Nissan is aware that price is the biggest barrier to entry and they're hoping that incentives would come in and help them bring the prices down. Infrastructure, they say, is secondary.

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    2. give me an electric that costs 1M and i'll buy it today. leaf still costs way more than that. but i'm sure they'll go down in price as battery prices go down, and when they start stripping out features i don't need like autonomy. in fact the car i'll buy this year would probably be the last gasoline car i'll own

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  3. I wonder what the cost/km will be with our high electricity rates.

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  4. It looks... pretty normal. That's a good thing because it won't alienate conservative buyers. Some electric cars are known to be deceptively fast. Hope this one is too.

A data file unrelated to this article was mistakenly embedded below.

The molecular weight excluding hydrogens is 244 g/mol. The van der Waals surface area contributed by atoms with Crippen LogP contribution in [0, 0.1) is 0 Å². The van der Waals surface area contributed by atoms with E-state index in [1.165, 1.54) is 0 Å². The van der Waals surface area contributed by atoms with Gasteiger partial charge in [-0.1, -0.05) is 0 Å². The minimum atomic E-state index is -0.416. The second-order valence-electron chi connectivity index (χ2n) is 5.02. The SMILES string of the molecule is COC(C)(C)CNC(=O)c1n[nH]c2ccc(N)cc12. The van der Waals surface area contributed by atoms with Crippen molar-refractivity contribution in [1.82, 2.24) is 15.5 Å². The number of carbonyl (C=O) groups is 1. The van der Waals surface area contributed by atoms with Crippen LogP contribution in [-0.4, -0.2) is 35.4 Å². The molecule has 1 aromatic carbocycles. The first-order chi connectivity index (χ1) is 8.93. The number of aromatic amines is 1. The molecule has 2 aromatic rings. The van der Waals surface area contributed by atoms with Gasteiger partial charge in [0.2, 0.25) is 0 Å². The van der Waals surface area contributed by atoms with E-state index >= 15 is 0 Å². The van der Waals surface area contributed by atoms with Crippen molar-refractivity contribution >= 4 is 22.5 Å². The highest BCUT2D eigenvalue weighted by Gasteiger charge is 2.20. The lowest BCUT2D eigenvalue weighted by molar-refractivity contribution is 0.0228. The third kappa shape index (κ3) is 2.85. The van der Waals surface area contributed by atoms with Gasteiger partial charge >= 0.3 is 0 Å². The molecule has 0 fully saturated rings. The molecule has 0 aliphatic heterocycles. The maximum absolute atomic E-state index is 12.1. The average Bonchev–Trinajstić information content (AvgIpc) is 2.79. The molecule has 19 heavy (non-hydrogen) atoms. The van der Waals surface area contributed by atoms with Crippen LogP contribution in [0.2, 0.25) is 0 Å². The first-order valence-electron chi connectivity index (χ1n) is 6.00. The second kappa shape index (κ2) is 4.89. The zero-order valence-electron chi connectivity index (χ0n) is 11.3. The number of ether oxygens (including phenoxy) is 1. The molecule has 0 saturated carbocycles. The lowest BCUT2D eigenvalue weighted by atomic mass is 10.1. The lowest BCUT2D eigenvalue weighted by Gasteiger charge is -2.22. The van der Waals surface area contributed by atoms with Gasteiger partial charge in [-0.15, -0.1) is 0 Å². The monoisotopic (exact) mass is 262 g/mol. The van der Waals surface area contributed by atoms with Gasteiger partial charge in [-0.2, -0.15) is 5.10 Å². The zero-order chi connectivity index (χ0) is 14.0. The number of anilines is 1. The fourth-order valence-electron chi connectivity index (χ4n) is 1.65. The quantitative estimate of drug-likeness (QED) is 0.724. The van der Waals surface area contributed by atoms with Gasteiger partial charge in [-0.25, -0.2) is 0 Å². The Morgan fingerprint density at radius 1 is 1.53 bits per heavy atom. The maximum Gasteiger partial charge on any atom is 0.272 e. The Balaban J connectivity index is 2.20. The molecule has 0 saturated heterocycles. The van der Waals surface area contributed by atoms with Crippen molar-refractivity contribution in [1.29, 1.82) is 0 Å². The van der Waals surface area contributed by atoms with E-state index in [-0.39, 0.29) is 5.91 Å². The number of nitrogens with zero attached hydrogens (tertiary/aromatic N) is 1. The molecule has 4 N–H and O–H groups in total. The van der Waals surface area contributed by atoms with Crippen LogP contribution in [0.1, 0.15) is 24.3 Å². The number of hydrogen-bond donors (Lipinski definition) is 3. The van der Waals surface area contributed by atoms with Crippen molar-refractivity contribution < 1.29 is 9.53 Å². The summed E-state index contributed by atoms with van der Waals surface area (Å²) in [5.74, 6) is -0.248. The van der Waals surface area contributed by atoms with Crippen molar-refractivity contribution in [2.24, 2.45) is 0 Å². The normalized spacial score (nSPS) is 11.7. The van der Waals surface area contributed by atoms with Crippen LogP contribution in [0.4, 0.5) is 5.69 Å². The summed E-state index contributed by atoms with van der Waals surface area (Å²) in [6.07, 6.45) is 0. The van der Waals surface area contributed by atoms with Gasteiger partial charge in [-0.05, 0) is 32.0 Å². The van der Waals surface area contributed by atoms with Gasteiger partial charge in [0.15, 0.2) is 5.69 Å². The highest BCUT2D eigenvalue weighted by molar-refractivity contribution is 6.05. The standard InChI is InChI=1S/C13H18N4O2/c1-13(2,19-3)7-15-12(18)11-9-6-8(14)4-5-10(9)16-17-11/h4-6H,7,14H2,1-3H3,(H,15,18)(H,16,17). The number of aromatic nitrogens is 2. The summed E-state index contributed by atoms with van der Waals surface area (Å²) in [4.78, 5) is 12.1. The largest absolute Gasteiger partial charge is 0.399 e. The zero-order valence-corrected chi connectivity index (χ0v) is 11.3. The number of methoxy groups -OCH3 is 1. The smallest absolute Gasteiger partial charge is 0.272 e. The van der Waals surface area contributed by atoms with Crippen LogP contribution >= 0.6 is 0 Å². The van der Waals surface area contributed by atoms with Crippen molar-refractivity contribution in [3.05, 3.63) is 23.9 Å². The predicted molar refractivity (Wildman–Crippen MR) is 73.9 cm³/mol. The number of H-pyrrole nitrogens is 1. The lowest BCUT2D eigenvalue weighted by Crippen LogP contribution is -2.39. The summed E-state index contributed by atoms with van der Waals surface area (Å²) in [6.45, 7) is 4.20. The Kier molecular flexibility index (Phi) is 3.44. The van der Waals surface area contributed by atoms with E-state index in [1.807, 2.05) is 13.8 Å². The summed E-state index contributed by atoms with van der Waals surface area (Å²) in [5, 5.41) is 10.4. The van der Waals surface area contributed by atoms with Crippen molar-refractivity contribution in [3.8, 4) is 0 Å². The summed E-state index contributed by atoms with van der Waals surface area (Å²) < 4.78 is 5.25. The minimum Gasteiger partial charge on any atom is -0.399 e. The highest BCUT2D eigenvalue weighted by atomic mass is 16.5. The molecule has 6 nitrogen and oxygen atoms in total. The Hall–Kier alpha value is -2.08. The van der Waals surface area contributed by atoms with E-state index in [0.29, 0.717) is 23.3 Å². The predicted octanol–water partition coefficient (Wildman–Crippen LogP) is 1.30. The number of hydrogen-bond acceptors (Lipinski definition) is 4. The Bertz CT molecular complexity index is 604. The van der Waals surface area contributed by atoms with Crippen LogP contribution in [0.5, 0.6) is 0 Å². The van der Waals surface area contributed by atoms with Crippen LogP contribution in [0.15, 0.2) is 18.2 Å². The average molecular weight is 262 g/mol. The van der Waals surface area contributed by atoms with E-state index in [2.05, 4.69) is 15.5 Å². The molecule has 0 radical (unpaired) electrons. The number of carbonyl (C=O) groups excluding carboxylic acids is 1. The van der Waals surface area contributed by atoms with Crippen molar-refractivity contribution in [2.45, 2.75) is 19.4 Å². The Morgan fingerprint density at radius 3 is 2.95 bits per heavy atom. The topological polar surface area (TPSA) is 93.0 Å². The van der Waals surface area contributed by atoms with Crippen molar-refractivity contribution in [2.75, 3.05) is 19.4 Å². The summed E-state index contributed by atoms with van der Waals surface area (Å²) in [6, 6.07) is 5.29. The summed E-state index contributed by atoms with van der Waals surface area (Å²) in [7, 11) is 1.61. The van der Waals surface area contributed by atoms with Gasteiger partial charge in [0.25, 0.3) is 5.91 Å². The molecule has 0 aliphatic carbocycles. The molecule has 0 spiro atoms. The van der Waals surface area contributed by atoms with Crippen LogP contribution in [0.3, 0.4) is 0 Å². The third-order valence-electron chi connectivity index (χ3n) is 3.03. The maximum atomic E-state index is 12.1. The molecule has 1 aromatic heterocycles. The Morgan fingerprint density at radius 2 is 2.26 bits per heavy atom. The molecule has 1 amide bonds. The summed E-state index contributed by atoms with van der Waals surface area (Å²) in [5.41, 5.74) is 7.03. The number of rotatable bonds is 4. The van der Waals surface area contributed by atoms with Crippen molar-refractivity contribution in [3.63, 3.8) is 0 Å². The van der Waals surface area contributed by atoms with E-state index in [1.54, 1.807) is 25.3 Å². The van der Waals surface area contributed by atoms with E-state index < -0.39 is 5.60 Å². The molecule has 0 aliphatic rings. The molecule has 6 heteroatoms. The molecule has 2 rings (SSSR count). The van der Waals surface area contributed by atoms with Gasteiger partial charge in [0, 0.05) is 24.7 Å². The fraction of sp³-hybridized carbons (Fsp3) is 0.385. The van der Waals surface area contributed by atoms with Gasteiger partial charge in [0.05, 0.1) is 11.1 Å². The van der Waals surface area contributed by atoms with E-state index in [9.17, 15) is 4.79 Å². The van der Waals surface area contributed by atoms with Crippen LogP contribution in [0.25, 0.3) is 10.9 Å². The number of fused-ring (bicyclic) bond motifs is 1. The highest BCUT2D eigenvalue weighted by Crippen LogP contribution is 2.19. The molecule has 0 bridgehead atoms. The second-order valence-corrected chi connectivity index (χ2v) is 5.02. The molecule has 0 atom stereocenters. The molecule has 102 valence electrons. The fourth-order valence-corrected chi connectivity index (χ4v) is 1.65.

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    1. It is. Nissan says it'll do 0-100 km/h in less than 8 seconds. No official figures have been released yet though.

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    2. Wow that is pretty fucking fast. Might be a better alternative to the honda civic.

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  5. I'm all for electric vehicles but autonomous driving? are people really that lazy these days? and any car enthusiast wouldn't want that I'm sure.I mean, we buy the cars we like because we want to drive them. It's not really a "need", car companies make it just to have an edge over competitors. The other commenter is right, to make the price lower they should just get rid of that autonomous thing.

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  6. Electricity is so hugely expensive in the Philippines...major hurdle to this development.